According to this Psychology Today article, they matter because we are completely incapable of ignoring them. Even when we know something isn’t true, it still impacts our thought processes because our brains cannot unlearn information we take in.
The example from the article is a good place to start:
Now imagine this scenario: You are a loan officer at a bank reviewing a mortgage application of a recent college graduate with a stable, well-paying job and solid credit history. The applicant seems qualified, but during the routine credit check, you discover that the applicant has an unpaid debt on their credit card account. One report says that the debt is $5,000 and the other says $25,000. Do you reject or approve the application? Or, do you wait until you can resolve the discrepancy and get more information?
These are two scenarios used with business students to illustrate how irrelevant information influences decision-making.
Logically, people should respond to these same scenarios in the same way. In both situations, the applicant definitely has at least $5,000 in unpaid debt. However, in the first scenario, 60 percent of students reject the applicant and 40 percent approve. In the second scenario, only 4 percent reject, 8 percent approve, and 90 percent wait. Of those who wait, when they learn that the debt is $5,000, 80 percent approve the loan.
Think about this. In both scenarios, the applicant has at least $5,000 in unpaid debt, but when the possibility of a $25,000 debt is suggested—and found to be untrue—people are more lenient. Their evaluation of the $5,000 debt is altered by the completely false suggestion that there is a $25,000 debt.
When I read that scenario, what it reminds me of is what we see on social media. There are plenty of things that we see that we know aren’t true, or that we later learn aren’t true, but they are still impacting our decisions. When we see posts about a conspiracy theory enough, even if we know it isn’t true, the fact that we’re seeing it becomes information we are now including in how we feel about it. Sometimes it can kick off a fear response. (I keep hearing about how dangerous vaccines are, and sure, I know there are no studies that actually show that, but maybe I should be afraid?) Other times it kicks off a response like the one above. (I was expecting tens of millions of COVID-19 deaths in the US, and there have “only” been 200,000, which IS horrible, but maybe the risk is not so real, or I can ignore it?)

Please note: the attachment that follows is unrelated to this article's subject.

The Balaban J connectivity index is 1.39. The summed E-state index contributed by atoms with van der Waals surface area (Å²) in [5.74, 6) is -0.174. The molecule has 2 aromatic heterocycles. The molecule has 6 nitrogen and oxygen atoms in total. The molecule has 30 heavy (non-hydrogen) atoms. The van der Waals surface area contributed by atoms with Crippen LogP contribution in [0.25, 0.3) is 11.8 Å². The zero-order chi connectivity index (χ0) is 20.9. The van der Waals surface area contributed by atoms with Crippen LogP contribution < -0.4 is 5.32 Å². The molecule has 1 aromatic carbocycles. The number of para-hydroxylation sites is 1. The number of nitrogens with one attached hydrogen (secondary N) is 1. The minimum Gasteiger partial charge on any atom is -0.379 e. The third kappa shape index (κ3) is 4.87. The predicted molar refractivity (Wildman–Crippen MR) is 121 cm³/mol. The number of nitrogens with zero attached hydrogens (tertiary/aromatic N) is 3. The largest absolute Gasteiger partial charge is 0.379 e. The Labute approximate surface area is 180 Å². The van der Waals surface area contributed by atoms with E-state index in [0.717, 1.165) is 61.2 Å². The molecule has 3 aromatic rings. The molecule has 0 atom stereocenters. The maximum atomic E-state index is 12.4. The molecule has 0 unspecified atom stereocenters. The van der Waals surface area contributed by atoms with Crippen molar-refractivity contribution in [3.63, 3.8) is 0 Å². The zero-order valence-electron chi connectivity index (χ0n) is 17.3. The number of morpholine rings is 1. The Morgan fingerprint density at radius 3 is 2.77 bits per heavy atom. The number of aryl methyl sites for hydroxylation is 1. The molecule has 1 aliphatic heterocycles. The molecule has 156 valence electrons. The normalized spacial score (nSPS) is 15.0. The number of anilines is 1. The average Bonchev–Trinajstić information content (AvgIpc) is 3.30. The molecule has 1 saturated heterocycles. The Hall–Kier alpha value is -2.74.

We like to convince ourselves that we are rational. That we look at the facts, as best as we can, and make rational choices. But, it’s not true. And, more importantly, people who want to influence us know this. Why do you think stores almost always show you a “sale price” on an item? They want to implant in your mind the “reality” that if you wait and come back tomorrow, you might have to pay the higher price. (Hint, tomorrow, it’ll still be the sale price. Two weeks from now, it might even be cheaper, there are no rules about how this works.) We know that probably isn’t true, and maybe we even know that this isn’t even what we came in the store to buy, and we don’t need it, but enough of us will buy it that the stores will keep right on doing it.
And yes, even Russian influencers know it too. They know that if they keep pushing fake stories about how awful things in the US are, and how much certain groups are dangerous, and hateful, the more they will tap into our fear responses. So, again, we may know that news items are made up, but see enough of them, shared enough times, and that information sticks around. It rattles around our brains and starts to play with our imagination, even though it’s not true, or relevant to the decision that needs to be made. They know that if they can spark an emotional response, that emotion will impact what we do next.
They’re counting on exactly that.
So what can we do about it? Camille’s suggestions in the link above are pretty good. Don’t react to emotionally charged information right away, give it time to settle in your brain so that you can come back to it more thoughtfully later, and stop to consider what information we are sharing, and how it impacts people. Is it true? Is it helpful? Is it useful? Or, is it just an emotional response that isn’t going to be useful or helpful to anyone?
We may not be able to stop our brains from taking in information, it’s literally what kept humans alive for centuries, but we can be more thoughtful about how that information impacts us emotionally, and how the information we put out in the world may be doing the same for others, and think twice about doing exactly that.
Remember, just about everything you read or see, is being put out by someone with an agenda. Before you let your emotions run wild, figure out what that agenda is, and whether it’s something you want to be on board with. And if their agenda is harmful to you, and your emotional state, there’s no reason to keep submitting yourself to it. There’s no rule that says you have to follow anyone on social media, or real life.
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